saw the dangers inherent in taking these schools of literary analysis
to extremes: They become reductionist, making novels into mere
catalogs of the artist's neuroses, or registers of class conflict.
In the end, Wilson believed, judgment of a literary work must
rest on cultivated literary taste. "No matter how thoroughly
and searchingly we may have scrutinized works of literature from
the historical and biographical point of view," he wrote
in The Triple Thinkers, "we must be able to tell good
from bad, the first-rate from the second-rate. We shall otherwise
not write literary criticism at all, but merely social or political
history as reflected in literary texts, or psychological case
histories from past eras." In this way, Wilson navigates
an intelligent middle way—between the Scylla of political disengagement
and the Charybdis of overpoliticization—that today's literary
critics might do well to emulate.

Wilson did as much as anyone to introduce modernism to
America. He wrote late in life that one of his main concerns had
been to be a "cross-fertilizer" between European and
American culture, and his grouping of French, American, British,
and Irish writers in Axel's Castle was part of this project.
At a time when America was turning inward, Wilson remained the
outward-facing cosmopolitan, looking at literatures on both sides
of the Atlantic for comparative historical perspective.

After the crash in 1929, Wilson must have been tempted to retreat
into art to escape from the harsh material realities of the Depression.
It would have been easy for him to become merely a champion of
the modernist aesthetic. But Wilson never saw modernism as a purely
aesthetic concept. In fact, the Depression served to focus him
even more intently on the connection between literature and political
economy. Whereas many modernist critics were essentially conservative,
pessimistically seeing the movement as reflecting the fractured
and incoherent nature of reality, Wilson fused his modernism with
Marxism. Thus he is able to analyze T.S. Eliot's The Wasteland,
for example, both in terms of its quintessentially modernist techniques
and of the constellation of elements that produced Eliot—the social
(Anglican church), political (conservative), economic (upper class),
and psychological (a repressed puritan fear of vulgarity).

Wilson's relation to Karl Marx is particularly revealing. In an
era of economic collapse, it seemed to make sense that the material
base of society would heavily permeate literary projects—clearly,
economic conditions influenced art and ideas and vice versa. "Marx
showed," Wilson wrote, "how people's theories of society
and economics—no matter how well—reasoned or sober-have a way
of turning out to be a defense of their class position and financial
interests." Wilson was keenly attuned to the correlation
between a writer's social class and his artistic vision—as his
explanation of Dickens's work, for example, as the product of
his traumatic early experiences in a debtor's prison and a blacking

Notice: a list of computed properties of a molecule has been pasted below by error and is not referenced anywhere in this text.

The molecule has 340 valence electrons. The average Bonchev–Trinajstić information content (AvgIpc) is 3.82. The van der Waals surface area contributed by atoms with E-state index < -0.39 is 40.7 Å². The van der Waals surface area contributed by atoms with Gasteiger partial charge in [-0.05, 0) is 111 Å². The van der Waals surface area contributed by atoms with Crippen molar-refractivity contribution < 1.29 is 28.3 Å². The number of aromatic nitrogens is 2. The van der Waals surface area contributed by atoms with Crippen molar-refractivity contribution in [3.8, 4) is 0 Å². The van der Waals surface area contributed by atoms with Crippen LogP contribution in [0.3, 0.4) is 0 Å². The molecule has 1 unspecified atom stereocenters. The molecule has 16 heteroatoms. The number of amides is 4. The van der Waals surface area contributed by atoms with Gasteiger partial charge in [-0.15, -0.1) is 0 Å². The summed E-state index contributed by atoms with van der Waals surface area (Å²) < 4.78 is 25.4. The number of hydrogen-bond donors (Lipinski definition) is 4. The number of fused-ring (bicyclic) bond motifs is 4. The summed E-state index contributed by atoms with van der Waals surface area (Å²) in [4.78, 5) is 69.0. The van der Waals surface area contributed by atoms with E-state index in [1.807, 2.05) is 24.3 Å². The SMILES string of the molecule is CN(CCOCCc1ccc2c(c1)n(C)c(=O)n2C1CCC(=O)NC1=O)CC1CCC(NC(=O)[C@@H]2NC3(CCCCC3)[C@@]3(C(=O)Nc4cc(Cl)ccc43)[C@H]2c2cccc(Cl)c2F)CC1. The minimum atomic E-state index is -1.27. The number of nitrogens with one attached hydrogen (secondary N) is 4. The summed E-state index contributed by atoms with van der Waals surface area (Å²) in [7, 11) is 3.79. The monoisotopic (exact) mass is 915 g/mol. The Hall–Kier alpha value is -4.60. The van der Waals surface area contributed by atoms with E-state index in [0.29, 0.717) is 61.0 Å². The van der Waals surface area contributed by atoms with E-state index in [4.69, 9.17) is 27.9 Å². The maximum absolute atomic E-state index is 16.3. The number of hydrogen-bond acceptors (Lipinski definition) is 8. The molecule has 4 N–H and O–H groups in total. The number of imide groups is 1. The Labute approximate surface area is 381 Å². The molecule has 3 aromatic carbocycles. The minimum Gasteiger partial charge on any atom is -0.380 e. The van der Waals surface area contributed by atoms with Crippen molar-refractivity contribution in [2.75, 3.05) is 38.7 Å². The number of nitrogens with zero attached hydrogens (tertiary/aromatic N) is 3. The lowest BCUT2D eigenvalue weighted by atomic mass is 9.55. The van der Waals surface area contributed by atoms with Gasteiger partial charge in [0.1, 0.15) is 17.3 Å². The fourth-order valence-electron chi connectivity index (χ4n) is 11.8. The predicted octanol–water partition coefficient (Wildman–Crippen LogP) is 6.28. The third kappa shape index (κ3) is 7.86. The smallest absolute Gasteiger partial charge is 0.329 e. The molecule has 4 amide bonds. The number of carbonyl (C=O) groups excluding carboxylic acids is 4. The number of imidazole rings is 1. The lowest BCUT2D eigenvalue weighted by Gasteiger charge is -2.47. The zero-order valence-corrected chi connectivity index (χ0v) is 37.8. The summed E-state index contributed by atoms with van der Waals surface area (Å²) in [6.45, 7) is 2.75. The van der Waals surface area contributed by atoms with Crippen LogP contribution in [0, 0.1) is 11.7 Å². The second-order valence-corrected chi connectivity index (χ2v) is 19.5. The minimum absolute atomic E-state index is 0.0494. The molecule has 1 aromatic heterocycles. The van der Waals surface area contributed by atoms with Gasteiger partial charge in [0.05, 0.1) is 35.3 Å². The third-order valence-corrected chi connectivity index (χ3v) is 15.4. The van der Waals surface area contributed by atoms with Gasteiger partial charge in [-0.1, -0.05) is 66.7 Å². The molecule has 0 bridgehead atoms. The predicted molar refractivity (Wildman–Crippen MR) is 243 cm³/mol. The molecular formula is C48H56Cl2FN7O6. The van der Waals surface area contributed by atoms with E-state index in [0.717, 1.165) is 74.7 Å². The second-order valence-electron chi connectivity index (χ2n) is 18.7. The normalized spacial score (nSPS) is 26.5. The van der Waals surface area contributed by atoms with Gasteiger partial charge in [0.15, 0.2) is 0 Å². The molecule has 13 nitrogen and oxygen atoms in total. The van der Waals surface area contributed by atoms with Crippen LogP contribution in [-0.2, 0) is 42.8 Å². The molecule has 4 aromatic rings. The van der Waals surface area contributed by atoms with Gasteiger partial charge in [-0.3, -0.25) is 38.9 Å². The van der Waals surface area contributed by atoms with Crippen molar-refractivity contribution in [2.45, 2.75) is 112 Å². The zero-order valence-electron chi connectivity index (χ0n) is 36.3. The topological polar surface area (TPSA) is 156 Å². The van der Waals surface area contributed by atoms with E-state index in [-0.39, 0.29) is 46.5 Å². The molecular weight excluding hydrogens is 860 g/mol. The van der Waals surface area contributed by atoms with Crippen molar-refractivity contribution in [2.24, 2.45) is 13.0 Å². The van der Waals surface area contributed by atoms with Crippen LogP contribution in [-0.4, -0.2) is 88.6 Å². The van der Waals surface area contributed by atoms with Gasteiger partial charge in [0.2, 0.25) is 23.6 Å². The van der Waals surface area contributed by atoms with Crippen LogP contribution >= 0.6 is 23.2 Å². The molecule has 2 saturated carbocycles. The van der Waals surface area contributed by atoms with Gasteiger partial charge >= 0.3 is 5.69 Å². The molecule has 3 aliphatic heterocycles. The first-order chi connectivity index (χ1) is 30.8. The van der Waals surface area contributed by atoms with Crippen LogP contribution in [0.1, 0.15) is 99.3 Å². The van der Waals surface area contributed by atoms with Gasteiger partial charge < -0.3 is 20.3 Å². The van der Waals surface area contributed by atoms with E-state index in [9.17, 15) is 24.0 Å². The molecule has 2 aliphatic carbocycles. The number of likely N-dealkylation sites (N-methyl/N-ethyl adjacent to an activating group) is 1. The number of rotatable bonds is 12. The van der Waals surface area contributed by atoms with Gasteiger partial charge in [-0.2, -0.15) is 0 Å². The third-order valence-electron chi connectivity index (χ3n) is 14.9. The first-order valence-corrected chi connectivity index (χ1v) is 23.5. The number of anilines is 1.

factory, clearly illustrates. Yet he was wary of criticism or
literature that was strictly ideological. He rejected the classic
Marxist idea that the value of a work of art can be judged by
the acceptability of its political position. In an essay called
"The Literary Class War," he wrote that "a really
first-rate book by an agonizing bourgeois may have more human
value, more revolutionary power, than second-rate Marxists who
attack it. . . . Personally I can testify that the writer who
has made me feel most overwhelmingly that bourgeois society was
ripe for burial was none of our American Marxist journalists but
Proust"—whom he elsewhere described as perhaps "the
last great historian of the loves, the society, the intelligence,
the diplomacy, the literature, and the art of the Heartbreak House
of capitalist culture."

Wilson didn't just bring Marx to literary criticism; he brought
literary criticism to Marx. In To the Finland Station,
Wilson portrays Marx, Engels, and Lenin as revolutionary heroes
who brilliantly combined history, analysis, and a program for
social action. Wilson read Das Kapital, a work of political
economy, as an epic. "It is the power of imagination as well
as the cogency of argument which makes Das Kapital so compelling,"
he wrote. He comments on Marx's "keen psychological insight,"
and calls him "the greatest ironist since Swift." He
explains how Marx "gets a certain poetry out of money,"
presenting us with "a picture of the world in which the commodities
command the human beings" and in which mankind is caught
helpless in a web of wages and profits and credits. Marx, to Wilson,
was the "Poet of Commodities."


Wilson clearly absorbed from Marx an understanding of how class
and material conditions affect culture, an understanding he applied
with vigor to his reporting for the New Republic in the
1930s. If Wilson's social journalism is relevant today, it is
because the period in which he wrote it was in some ways strikingly
similar to our own. Both periods are characterized by intense
economic dislocation, caused in 1929 by total financial collapse,
in 1996 by the vagaries of an international economy. (Today's
"downsizings" find rough cultural and economic antecedents
in the massive layoffs of the 1930s.) Both eras are also characterized